Why go there? In the age of flashy new restaurants, Hanabishi gets lost amongst the lights. 29 years young, Hanabishi still serves some of Melbourne’s best sushi because quality has always been at the centre of their philosophy. It is almost impossible to walk-in for a table without a booking because their set dinner menus (which include sashimi, fish-based appetisers and kurobata tonkatsu) are so popular with regulars. Vegetarians and celicas need not miss out as there are separate menus to cater for their needs, too.
What is it? Kind of like Embla, but a bit more grown up.
Why go there? Think of Embla like the sassy younger sister to the studious, serious, and equally as interesting Lesa. Meals are comprised of picking your courses from a choice of a few dishes like rainbow trout or chicken breast. Follow it up with celeriac or beef intercostals. Wines still walk the natural line, but make more sense next to the dishes rich in lactic acid and fermentation.
What is it? A wildly popular non-traditional pasta bar
Why go there? For affordable hand-made pastas with a modern touch and a tight, interesting wine list, look no further. Just make sure you book ahead, or you’ll be clutching a drink down the street waiting for a call to tell you it is time for you to perch up at the bar and enjoy the house made focaccia with ricotta; grilled ox tongue with pink peppercorns; and squid ink stained tagliolini with squid and bottarga.
What is it? Melbourne’s pioneer, no-bookings, modern diner.
Why go there? You’d think a modern diner with limited seats and a no-booking policy would run out of steam after 10 years, but it hasn’t. Cumulus is still going strong with their oyster program, premium charcuterie, tuna and crushed pea tartare, and selling more slow roasted lamb shoulders than ever before. Cumulus has now woven itself into the fabric of Melbourne, turning this contemporary diner into a classic.
What is it? Tipo 00’s fancier sibling does more than just pasta
Why go there? Sure, the city falls at its knees for Ilaria’s paccheri with prawns (one of the few pastas on the menu to placate the Tipo die-hards), but this larger, more formal counterpart would prefer to be known for their plates of chargrilled octopus over nduja, whole whiting or roast chicken. The wine list is relatively low-intervention but pairs well with the food while remaining friendly to the wallet.
What is it? Smart-casual dining in the legal precinct
Why go there? Pull up a seat at the bar downstairs for thrillingly fresh oysters, prosciutto with melon and rye bread or pork skin crackers to be nibbled alongside your cocktail in a casual setting. Upstairs is a little more formal, where even the bread is dressed up with konbu and nori alongside some tarama a roasted cod oil. Lunch caters to the business-crowd, offering two courses for $50 or three for $60 and gets you in and out in under an hour. Seamless.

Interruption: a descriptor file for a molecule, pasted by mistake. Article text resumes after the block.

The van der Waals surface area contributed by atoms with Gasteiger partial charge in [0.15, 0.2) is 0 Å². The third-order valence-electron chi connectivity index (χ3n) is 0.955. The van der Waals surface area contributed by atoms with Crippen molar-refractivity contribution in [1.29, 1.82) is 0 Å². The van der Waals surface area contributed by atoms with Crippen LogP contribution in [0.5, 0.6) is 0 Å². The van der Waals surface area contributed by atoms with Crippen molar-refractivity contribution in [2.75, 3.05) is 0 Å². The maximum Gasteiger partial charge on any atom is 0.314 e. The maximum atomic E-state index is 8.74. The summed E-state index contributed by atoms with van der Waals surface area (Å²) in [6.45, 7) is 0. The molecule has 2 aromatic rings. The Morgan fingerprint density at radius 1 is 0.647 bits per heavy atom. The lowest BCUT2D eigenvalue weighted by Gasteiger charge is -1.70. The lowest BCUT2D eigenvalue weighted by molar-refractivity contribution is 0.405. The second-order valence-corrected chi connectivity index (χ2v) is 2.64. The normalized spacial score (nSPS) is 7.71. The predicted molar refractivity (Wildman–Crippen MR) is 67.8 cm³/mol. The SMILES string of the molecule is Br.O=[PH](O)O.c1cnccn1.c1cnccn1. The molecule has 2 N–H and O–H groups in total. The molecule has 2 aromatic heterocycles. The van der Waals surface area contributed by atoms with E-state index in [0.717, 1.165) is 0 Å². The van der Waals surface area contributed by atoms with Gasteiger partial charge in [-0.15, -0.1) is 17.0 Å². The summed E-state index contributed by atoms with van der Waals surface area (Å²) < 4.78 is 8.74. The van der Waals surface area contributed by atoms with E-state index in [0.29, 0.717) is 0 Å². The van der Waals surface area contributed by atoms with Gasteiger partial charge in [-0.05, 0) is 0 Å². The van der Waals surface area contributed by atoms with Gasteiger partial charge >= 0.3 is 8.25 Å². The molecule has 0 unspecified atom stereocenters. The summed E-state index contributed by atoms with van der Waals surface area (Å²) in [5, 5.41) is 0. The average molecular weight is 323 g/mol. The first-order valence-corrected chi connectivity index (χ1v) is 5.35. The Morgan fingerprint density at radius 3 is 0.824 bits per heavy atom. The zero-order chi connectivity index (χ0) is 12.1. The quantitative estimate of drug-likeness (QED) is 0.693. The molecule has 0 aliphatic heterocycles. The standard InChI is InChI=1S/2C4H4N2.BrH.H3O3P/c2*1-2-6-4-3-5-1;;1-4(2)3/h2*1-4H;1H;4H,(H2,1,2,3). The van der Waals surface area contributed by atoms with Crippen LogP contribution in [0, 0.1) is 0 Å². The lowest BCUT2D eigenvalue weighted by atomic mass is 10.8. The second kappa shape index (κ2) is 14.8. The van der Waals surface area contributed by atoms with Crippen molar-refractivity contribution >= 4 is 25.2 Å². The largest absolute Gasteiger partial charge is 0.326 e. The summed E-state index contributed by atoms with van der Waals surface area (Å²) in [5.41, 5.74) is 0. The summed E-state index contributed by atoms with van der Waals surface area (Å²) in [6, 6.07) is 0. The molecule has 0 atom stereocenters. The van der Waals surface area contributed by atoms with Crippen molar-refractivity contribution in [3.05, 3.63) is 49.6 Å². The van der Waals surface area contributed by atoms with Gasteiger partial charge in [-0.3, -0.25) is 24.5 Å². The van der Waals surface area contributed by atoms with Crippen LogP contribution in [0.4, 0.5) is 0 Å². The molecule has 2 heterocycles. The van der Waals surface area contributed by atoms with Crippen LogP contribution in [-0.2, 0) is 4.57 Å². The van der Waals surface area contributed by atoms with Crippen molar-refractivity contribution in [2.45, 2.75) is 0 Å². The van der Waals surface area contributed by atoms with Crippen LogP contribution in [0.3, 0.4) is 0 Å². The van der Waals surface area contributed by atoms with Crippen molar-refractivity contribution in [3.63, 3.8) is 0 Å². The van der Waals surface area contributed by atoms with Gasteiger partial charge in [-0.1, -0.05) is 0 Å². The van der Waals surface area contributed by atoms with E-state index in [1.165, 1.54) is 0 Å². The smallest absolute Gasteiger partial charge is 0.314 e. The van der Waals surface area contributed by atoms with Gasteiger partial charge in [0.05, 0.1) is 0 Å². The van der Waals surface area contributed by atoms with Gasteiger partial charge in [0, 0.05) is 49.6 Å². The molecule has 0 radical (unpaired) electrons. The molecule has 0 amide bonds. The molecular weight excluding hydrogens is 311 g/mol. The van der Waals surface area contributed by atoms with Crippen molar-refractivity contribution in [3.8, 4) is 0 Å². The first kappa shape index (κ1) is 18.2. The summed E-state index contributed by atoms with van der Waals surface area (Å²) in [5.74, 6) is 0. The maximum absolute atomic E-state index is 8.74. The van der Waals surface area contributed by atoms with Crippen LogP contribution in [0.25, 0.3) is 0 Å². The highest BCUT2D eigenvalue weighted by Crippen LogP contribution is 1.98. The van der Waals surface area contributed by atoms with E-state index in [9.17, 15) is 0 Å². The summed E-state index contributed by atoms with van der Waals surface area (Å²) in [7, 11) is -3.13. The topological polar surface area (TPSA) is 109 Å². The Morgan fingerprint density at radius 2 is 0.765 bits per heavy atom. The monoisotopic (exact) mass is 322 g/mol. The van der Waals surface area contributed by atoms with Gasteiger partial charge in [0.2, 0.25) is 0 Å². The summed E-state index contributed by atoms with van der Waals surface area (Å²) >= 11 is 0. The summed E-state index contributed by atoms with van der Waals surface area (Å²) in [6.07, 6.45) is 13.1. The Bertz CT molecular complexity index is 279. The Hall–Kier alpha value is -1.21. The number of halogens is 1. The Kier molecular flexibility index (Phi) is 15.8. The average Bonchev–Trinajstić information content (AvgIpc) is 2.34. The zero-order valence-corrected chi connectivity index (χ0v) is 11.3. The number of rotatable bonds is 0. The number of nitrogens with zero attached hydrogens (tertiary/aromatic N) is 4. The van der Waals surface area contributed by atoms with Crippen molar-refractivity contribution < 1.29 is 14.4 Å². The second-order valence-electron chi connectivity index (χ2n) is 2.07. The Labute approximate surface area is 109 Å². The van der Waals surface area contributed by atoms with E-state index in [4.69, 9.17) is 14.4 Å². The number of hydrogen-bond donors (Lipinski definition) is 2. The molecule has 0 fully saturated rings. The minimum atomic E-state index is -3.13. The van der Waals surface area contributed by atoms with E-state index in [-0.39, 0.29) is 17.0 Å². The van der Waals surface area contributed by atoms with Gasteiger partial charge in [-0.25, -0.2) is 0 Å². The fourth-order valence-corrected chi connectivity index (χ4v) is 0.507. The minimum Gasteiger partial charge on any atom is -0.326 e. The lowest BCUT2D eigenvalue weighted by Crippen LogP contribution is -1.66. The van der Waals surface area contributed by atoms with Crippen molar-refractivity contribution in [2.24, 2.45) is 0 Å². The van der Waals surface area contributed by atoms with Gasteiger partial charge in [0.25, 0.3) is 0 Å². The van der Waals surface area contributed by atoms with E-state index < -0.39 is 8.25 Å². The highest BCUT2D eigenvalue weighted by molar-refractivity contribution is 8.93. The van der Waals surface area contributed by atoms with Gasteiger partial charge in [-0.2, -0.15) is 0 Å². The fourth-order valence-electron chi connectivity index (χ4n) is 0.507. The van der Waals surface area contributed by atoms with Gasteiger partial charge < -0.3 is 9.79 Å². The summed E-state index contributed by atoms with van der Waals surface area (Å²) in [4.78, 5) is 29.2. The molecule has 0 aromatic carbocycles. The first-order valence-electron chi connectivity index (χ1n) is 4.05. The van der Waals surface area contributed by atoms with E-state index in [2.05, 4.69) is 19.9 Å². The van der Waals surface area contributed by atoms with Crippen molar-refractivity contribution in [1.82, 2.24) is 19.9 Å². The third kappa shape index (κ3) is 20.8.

What is it? A 24-hour diner serving meaty delights 365 days of the year.
Why go there? Firstly, they never close. Ever wished you could grab that early morning black pudding sandwich? Do it here. Enjoy scrapple, fried chicken and aged beef burgers in the wee hours without fear that you’ll be kicked out at a moment’s notice. Vegans and vegetarians need not despair, their falafel salads and grilled cheese toasties are supplemented by an all-vegan vending machine out the front filled with super fresh meals.
What is it? A spicy noodle bar cooking in clay pots
Why go there? The food at this noodle bar is hot, and we don’t just mean spicy. Your choice of broth, toppings and thick rice noodles are cooked in a piping hot clay pot that arrives at your table with a warning not to touch it. After your dish stops ferociously bubbling, you’ll be met with a rich chicken-based broth spiked with either pickled chillies or mustard greens with your choice of vegetables and proteins. Fast, hot and satisfying.
What is it? A Chongqing noodle bar
Why go there? Dainty Sichuan recognised there was a need for spicy, Chongqing noodles in Melbourne and they delivered. In the basement of the Emporium you can watch chefs deftly take knots of thin, wheat noodles, whisk them through boiling water, before throwing them in a mix of chilli oil, broth and other spices. Choose from braised pork intestine; mince and chickpeas; stewed pork; or lamb ribs. Turn it into a meal with cold skewers of mushrooms, quails eggs and cauliflower dipped in more of that chilli oil.
What is it? One of Melbourne’s favourite dumpling houses
Why go there? Aside from the incredible value for money, this is one of the few restaurants serving Shandong-style dumplings, meaning there is a main focus on seafood in their fillings (their signature dumpling is a boiled mackerel dumpling). They're also dishing up plates of fried dumplings shaped like open-ended cigars. Hand-pulled noodles are deeply satisfying and have homely toppings named after family members.